According to prosecutors, Hassan tried to travel to Afghanistan on Sept. 19, making it as far as Dubai, United Arab Emirates, before she was stopped because she lacked a visa.

Prosecutors say that when the agents interviewed Hassan on Sept. 22, she admitted she tried to join al-Qaida, saying she thought she’d probably get married, but not fight. When pressed, she allegedly told investigators she guessed she would carry out a suicide bombing if she had to do it but she wouldn’t do anything in the U.S. because she didn’t know whom to target.

Hassan admitted that she wrote a letter to her roommates in March encouraging the women to “join the jihad in fighting,” prosecutors allege. The letter was initially reported to campus security, and it’s unclear when it was given to the FBI or if the agency made contact with Hassan before the September interview.

It’s also unknown how closely U.S. authorities were monitoring Hassan between the interview and Dec. 29, when she was barred from traveling to Ethiopia with her mother. Prosecutors say at the time, Hassan had her sister’s identification and her luggage contained a coat and boots, which she wouldn’t have needed in Ethiopia’s warm climate.

Hassan later ran away from home and her family reported her missing Jan. 10. Her whereabouts were unknown until the Jan. 17 fires.

Ron Hosko, a retired assistant director of the FBI’s criminal division who has no link to Hassan’s case, said that based on an AP reporter’s description of it, “I would certainly look at this person, not knowing more, as somebody who would be of interest to the FBI.” However he cautioned that the public doesn’t know the extent of the agency’s efforts to monitor Hassan, including whether she was under surveillance, what sort of background investigation was done and how agents might have assessed her capacity to follow through on a threat. He also said the FBI might have made decisions based on her mental capacity.

“Not every subject requires 24/7 FBI surveillance,” he said. The reality is that hard decisions on resources are being made constantly, with the biggest perceived threats receiving the most attention.

“I’m sure there are plenty of days where they hope they are right and they are keeping their fingers crossed,” he added.

Stephen Vladeck, professor of law at the University of Texas, said monitoring possible threats is a delicate balance, and law enforcement can’t trample civil rights while trying to prevent violence.

“This is a circle that can’t be squared,” he said. “We are never going to keep tabs on every single person who might one day pose a threat.”

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LONDON: Crowd pickets Wormwood Scrubs demanding justice following death of inmate

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GET WEST LONDON — More than two weeks on from the fatal stabbing of a young man in his Wormwood Scrubs prison cell a large crowd gathered outside the Shepherd’s Bush institution to protest.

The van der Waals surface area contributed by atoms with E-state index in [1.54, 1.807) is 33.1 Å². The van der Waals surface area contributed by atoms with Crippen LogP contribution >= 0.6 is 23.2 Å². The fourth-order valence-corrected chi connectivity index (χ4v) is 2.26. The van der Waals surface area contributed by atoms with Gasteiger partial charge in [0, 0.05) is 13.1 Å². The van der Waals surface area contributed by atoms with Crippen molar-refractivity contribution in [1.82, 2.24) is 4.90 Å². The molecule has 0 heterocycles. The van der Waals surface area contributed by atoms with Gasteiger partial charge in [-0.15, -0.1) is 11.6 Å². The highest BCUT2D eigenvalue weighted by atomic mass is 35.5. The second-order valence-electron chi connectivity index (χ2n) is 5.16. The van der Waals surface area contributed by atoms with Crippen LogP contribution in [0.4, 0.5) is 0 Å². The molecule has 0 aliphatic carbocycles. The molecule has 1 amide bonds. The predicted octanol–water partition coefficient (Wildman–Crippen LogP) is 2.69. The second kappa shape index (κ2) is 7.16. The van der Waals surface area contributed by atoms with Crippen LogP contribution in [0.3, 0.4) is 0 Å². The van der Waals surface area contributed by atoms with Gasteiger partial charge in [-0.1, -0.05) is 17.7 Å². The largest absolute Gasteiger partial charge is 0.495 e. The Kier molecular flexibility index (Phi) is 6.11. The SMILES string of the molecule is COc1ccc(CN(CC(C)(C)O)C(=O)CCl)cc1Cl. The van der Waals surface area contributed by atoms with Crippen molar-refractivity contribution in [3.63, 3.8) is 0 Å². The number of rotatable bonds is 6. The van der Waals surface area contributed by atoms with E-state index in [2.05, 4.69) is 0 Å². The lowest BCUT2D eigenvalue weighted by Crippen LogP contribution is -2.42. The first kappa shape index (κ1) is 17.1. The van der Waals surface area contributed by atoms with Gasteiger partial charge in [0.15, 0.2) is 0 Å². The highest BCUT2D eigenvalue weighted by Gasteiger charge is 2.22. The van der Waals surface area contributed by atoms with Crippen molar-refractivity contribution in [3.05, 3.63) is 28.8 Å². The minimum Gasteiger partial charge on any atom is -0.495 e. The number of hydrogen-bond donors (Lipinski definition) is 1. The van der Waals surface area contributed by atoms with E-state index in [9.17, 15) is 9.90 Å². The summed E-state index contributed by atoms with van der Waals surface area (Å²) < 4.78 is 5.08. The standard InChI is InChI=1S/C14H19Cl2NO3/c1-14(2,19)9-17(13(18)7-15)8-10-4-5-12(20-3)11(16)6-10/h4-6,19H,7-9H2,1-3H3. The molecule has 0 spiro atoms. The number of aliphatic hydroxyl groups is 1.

Khader Ahmed Sahel, 25, was of Somali origin and his sudden death on January 31 has shocked and angered a tight knit community who believe it could have been prevented.

On Thursday (February 15) Khader’s mother, Amima Duleah, and his older brother, Said Yusuf, both from Northolt, Ealing, were among those to picket the prison’s gates in Du Cane Road, demanding justice.

Following his death Khader’s 20-year-old wife Salma has been left to bring up their two-year-old son, Ahmed, alone.

Speaking to getwestlondon Mr Yusuf, 29, described the last time he visited his brother in prison, he said: “His state was a bit bad, you could see the violence from his body – he’d been in fights inside

“He was mentioning that there was no safety inside and that there was neglect from the guards.

“He was scared inside the prison – for his life.”

He added: “We want justice for him and we would like for this prison to either be closed or to be fixed so this doesn’t happen to anyone else.”

The protest was organised by Somali campaigning group Gaashaan, which has set up a petition asking the Ministry of Justice to combat the issue of violence in prisons and reassess the safety of inmates in institutions across the country.

Speaking to getwestlondon, Gaashaan leader Sahel Ali said: “We are coming together to protest against the brutal stabbing of an inmate of Somali ethnic background, Khader Sahel.

“Khader was 25 years old, he was at the beginning of his life, he left behind a family and a child.”
Salma Hassan, has been widowed aged 20 after her husband was fatally stabbed in Wormwood Scrubs prison on January 31 (Image: Salma Hassan)

He added: “There is nothing wrong with locking up people who commit crimes or break the law of the land but what we are unhappy, angry about and against is that people’s safety inside jails has been compromised.

“And this happened a month after a report was published highlighting a surge in prison violence – that is what people are angry about today.”

A prison inspection in December revealed a high surge in violence on top of chronic staff shortages and lack of food at Wormwood Scrubs.

Following the report Chief Inspector of Prisons Peter Clarke said it painted “an extremely concerning picture.”

Wormwood Scrubs inmates Ahmed Khayre, 21, Enton Marku, 20, and Khalif Dibbassey, 21, all appeared at the Old Bailey charged with Mr Saleh’s murder on Tuesday (February 6).

The Recorder of London, Nicholas Hilliard QC, remanded all three defendants in custody.

Dutch national Mr Khayre, of HMP Belmarsh, British national Mr Marku, of HMP Wandsworth, and French national Mr Dibbassey, of HMP High Down, will return to court for a plea and trial preparation hearing on April 24.